Prime Minister Jacinda Ardern and Housing Minister Phil Twyford can't say they weren't warned.
Just a month ago, I wrote here that KiwiBuild was becoming a major problem for Labour strategists. It wouldn't be long, I counselled, before the way Twyford was going about implementing the flagship Labour policy would be seen as grossly unfair.
KiwiBuild's high income limits, $100,000-plus deposits and lottery element would obviously increase inequality and worsen all the mathematical measures of child poverty against which Ardern wants to be judged as Prime Minister.
None of the points I made was original.
Had Twyford and Ardern listened to anyone in the property development sector outside those who want to cash in on the "buy-off-the-plans" scheme, or anyone from grass-roots social agencies, they would have reached similar conclusions.
Were KiwiBuild ever to deliver the promised 100,000 houses and apartments to create material downward pressure on prices, the new homes would have to be additional to those that would have been built anyway.
The first necessary step was to recognise that former Housing Minister Nick Smith was not some evil Machiavellian who pretended to promote new construction while secretly wanting supply to remain constrained.
Smith's fiercest critics would acknowledge his passion and work ethic. If he is given a job by a Prime Minister, whether saving the kākāpō, implementing an emissions trading scheme or having more houses built in Auckland, he will be utterly single-minded in its pursuit.
Smith failed not because he didn't issue the right decree to officials but because of a lack of resources in the real economy, especially skilled labour, impossibly slow consenting procedures, an out of date building code, the retention of the Auckland urban limit, and hopelessly naive advice from the Wellington bureaucracy.
A mere change of Government doesn't alter any of those realities, yet Twyford has continued to listen to the very Wellington bureaucrats who made a fool of Smith. The new Government has done nothing to address the resource and regulatory issues that caused the problem in the first place.
Only a Government completely out of touch with the challenge it faces could have thought it was a good idea to proceed with last weekend's "street party" in Papakura, let alone allow Ardern to publicly compare herself with Michael Joseph Savage.
The couple chosen by Ardern's PR machine to personify KiwiBuild, Derryn Jayne and Fletcher Ross, could not have more perfectly demonstrated everything going wrong under Twyford's watch.
If Beehive spin doctors judged Jayne and Ross the most politically acceptable of last weekend's 18 KiwiBuild winners, we can only speculate on the privileged circumstances of the other 17.
Jayne and Ross, of course, have done nothing wrong, merely acting consistently with my advice a month ago that everybody who is eligible should register for a KiwiBuild home.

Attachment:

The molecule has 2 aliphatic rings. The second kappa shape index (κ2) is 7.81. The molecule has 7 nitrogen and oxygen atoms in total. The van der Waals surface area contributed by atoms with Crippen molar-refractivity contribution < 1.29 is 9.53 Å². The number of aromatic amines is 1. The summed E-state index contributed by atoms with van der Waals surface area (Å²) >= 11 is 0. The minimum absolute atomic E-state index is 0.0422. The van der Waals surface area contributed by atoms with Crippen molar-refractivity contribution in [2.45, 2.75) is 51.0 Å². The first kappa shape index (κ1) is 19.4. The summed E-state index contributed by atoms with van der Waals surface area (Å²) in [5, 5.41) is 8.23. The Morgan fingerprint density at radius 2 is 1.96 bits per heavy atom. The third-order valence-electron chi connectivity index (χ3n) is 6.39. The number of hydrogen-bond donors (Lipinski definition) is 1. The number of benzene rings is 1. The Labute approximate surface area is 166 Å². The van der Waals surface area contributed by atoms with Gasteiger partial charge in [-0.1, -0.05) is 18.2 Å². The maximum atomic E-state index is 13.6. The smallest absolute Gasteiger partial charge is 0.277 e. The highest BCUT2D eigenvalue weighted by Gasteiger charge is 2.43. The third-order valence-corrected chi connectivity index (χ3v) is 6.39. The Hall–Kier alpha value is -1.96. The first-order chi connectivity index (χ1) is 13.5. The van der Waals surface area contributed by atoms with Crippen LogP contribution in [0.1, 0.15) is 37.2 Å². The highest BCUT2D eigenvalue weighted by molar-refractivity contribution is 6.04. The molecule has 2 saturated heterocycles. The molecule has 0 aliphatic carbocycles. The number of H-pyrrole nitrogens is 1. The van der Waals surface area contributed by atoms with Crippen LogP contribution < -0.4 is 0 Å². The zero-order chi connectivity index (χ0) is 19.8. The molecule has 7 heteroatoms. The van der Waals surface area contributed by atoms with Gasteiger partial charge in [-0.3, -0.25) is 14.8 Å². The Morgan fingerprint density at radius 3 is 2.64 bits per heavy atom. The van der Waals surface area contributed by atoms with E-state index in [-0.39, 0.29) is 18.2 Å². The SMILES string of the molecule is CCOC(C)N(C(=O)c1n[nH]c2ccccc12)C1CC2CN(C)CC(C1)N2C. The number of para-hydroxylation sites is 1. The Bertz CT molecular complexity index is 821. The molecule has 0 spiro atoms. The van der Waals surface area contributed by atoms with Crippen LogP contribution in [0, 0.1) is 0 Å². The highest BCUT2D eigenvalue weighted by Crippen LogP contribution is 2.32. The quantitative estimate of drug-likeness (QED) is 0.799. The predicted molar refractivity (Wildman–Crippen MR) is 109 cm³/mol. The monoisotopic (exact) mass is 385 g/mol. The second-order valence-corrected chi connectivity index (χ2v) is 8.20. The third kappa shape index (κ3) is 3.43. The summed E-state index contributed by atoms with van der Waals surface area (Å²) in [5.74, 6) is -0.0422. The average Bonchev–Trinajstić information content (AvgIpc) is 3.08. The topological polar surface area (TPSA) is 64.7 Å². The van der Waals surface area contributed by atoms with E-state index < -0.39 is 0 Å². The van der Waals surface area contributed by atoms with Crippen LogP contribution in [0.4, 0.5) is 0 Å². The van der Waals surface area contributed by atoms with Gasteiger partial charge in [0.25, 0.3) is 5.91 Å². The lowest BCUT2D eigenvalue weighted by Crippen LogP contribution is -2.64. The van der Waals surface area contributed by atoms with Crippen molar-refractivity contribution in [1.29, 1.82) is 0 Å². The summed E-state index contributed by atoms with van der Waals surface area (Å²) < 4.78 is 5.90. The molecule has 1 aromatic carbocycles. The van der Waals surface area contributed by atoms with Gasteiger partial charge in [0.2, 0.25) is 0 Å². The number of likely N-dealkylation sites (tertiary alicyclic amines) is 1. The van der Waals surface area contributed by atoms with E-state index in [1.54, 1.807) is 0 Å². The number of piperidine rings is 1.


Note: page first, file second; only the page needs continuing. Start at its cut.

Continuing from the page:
Jayne, 25 and set to graduate as a doctor, spoke a little too freely to the Herald's Bernard Orsman, saying "it feels like we have won Lotto", while Ross, 24 and an online marketing expert, took to Facebook to joke with friends about their immediate $70,000 or so capital gain.
With 44,642 people already registered with KiwiBuild and just 70 KiwiBuild houses under construction nationwide, all of them "bought-off-the-plans", Jayne's Lotto comparison was exactly right except that buying this ticket is free.
Luckily for the Government, National's Judith Collins wrongly suggested on Twitter that the admittedly well-travelled couple may have visited as many as 204 countries and elements of the daily media decided that was more newsworthy than Twyford's mismanagement of a $2 billion flagship Government programme.
For as long as mass immigration continues to New Zealand, a programme such as KiwiBuild makes sense, at least as originally announced by then Labour leader David Shearer at his annual conference in 2012.
Realistically, only the state can cut through the red tape that has created the housing shortage and commission new greenfields construction on a scale to allow real resource constraints to be overcome, meet the 100,000 target and make a difference to house prices.
If Ardern and Twyford remain committed to those goals — and to their re-election — they still have time to abandon plans for any further embarrassing PR stunts, turn their backs on the Wellington bureaucrats who have failed them and the previous two governments, and get up to Auckland to talk to people who have experience in delivering massive property projects on time, under budget and within the real resource constraints of the New Zealand construction sector.
- Matthew Hooton is managing director of PR and corporate affairs firm Exceltium.